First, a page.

Other mosaic masterpieces found in the church of the Virgin and the Apostles and the Archaeological Museum, depict a rampant profusion of flowers and plants, birds and fish, animals and exotic beasts, as well as scenes from mythology and everyday pursuits of hunting, fishing and farming. Literally, hundreds of other mosaics from the 5th through the 7th centuries are scattered throughout Madaba's churches and homes.The information center at Madaba in the traditional architecture is worth mentioning.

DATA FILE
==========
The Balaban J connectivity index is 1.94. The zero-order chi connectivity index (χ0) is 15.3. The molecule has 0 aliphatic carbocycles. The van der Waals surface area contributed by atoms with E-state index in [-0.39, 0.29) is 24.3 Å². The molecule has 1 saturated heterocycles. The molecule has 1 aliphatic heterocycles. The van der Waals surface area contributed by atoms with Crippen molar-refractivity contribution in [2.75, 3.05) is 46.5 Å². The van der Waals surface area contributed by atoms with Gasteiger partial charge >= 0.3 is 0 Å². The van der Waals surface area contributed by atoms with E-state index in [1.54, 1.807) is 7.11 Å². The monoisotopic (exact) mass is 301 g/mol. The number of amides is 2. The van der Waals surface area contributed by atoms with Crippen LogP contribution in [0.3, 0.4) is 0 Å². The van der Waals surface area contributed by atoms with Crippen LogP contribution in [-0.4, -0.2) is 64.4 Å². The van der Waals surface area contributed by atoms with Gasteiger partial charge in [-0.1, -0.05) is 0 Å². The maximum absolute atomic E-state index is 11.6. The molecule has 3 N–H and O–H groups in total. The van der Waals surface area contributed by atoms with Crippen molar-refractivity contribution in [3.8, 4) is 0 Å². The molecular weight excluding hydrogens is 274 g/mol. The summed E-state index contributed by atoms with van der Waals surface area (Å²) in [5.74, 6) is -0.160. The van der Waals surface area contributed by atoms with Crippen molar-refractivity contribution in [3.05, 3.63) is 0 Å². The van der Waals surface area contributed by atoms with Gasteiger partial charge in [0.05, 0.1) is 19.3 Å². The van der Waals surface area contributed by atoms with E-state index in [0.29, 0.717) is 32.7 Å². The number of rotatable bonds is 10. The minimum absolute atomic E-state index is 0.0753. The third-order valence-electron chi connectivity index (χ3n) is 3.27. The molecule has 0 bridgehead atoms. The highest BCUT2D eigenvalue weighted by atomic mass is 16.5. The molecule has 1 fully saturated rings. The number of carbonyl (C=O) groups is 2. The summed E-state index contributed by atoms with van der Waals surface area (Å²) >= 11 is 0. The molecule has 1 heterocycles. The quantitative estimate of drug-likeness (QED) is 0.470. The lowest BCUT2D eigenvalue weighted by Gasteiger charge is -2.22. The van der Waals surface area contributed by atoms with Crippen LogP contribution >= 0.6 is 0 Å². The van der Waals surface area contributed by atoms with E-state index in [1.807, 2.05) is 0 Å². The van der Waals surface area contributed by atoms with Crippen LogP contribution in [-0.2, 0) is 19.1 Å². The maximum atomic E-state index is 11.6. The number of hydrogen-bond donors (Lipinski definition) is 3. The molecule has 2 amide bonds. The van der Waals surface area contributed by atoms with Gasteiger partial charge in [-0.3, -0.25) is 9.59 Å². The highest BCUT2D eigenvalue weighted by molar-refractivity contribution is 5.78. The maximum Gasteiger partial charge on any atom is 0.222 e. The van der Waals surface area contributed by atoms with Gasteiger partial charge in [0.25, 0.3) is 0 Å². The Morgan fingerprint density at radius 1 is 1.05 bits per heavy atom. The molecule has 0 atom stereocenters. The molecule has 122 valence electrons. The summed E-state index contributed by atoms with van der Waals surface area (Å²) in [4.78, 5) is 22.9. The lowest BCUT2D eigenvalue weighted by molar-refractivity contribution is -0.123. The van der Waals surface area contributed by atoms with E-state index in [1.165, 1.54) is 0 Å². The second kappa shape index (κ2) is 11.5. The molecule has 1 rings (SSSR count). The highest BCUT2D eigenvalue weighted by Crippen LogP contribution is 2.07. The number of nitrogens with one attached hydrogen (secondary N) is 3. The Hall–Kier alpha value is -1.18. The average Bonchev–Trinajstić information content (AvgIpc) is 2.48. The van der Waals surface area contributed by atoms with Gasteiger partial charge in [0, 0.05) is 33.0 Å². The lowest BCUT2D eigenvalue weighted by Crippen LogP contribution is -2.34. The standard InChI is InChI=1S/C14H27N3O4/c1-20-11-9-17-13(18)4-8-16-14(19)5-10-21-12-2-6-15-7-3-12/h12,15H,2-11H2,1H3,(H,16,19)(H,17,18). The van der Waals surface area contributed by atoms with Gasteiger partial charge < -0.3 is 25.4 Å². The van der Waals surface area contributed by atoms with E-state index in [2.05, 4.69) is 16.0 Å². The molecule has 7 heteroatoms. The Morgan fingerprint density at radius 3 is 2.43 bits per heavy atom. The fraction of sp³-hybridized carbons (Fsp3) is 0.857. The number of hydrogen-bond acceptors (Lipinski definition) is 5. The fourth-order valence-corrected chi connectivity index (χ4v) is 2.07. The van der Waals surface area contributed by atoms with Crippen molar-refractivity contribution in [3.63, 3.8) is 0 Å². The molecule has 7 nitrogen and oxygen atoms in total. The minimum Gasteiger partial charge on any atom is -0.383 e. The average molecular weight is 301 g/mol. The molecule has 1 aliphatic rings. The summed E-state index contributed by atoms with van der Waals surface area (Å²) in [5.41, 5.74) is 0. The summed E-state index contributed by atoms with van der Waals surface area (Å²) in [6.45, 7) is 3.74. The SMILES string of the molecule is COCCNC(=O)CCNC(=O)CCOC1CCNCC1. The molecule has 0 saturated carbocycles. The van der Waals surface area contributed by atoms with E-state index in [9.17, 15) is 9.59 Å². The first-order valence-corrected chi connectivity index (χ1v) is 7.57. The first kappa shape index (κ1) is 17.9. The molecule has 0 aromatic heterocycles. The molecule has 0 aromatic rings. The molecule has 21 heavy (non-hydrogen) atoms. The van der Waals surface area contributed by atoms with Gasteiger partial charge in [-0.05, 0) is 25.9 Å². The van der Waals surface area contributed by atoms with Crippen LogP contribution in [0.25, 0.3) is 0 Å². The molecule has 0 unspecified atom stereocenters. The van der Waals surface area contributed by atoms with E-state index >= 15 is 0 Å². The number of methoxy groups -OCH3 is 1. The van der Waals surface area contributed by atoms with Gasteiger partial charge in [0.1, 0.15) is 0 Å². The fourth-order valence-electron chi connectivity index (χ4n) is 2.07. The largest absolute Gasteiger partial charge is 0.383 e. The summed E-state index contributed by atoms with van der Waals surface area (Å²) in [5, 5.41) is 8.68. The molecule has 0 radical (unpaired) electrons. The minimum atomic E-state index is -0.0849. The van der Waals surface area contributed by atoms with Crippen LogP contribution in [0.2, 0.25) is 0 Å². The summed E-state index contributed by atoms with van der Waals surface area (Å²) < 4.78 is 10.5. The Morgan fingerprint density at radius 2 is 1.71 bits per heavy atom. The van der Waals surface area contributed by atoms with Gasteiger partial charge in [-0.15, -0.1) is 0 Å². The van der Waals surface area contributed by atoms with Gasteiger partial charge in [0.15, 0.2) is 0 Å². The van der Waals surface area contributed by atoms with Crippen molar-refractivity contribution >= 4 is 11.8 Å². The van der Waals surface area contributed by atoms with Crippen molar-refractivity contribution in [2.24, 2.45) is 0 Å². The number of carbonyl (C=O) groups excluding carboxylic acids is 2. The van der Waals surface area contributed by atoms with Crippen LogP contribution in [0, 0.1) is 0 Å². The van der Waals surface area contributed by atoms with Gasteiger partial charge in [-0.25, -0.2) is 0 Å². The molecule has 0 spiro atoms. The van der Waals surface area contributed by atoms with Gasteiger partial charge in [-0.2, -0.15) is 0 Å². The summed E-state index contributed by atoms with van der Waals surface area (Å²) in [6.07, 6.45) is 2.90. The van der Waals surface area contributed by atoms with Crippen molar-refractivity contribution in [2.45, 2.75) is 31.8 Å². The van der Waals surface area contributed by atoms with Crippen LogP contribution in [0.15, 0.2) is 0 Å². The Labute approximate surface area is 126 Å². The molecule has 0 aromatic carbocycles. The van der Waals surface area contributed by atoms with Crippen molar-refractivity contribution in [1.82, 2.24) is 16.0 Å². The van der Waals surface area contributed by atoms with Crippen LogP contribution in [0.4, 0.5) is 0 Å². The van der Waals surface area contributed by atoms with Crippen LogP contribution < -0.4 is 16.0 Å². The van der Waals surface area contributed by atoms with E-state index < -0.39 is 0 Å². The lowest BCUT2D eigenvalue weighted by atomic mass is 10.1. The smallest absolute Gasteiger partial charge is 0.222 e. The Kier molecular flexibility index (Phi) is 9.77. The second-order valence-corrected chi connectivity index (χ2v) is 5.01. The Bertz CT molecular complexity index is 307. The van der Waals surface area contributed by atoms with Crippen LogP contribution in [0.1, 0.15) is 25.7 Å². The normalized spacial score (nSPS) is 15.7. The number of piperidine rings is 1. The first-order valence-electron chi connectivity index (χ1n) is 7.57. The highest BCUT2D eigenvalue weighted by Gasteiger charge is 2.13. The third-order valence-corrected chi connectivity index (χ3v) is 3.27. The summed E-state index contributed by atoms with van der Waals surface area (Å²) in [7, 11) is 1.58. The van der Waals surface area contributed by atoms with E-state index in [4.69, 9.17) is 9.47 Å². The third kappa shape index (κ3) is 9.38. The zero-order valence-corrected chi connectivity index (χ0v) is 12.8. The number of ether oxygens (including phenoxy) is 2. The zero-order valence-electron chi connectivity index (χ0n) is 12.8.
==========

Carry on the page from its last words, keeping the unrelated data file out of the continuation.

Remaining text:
Day 2 (1) Madaba
In the morning of day two, we boarded a bus and proceeded to our first destination, Madaba, which undoubtedly should be the first stop for any explorer of the holy Land. Madaba (the city of mosaics) is about 20 minutes ride from the city. It is believed that the mosaic map of the holy land, now preserved in the St. George Greek Orthodox church, was used by the ancient travellors to the holy land. The 6th-century Byzantine mosaic map show the entire region from Jordan and Palestine in the north, to Egypt in the south. This map includes a fascinating plan of Jerusalem: on the left is the north gate from which two colonnaded streets run south. On the straight street through the heart of the city stands the domed Holy Sepulcher. Clearly inscribed above the north and east gates is the legend "Holy City of Jerusalem".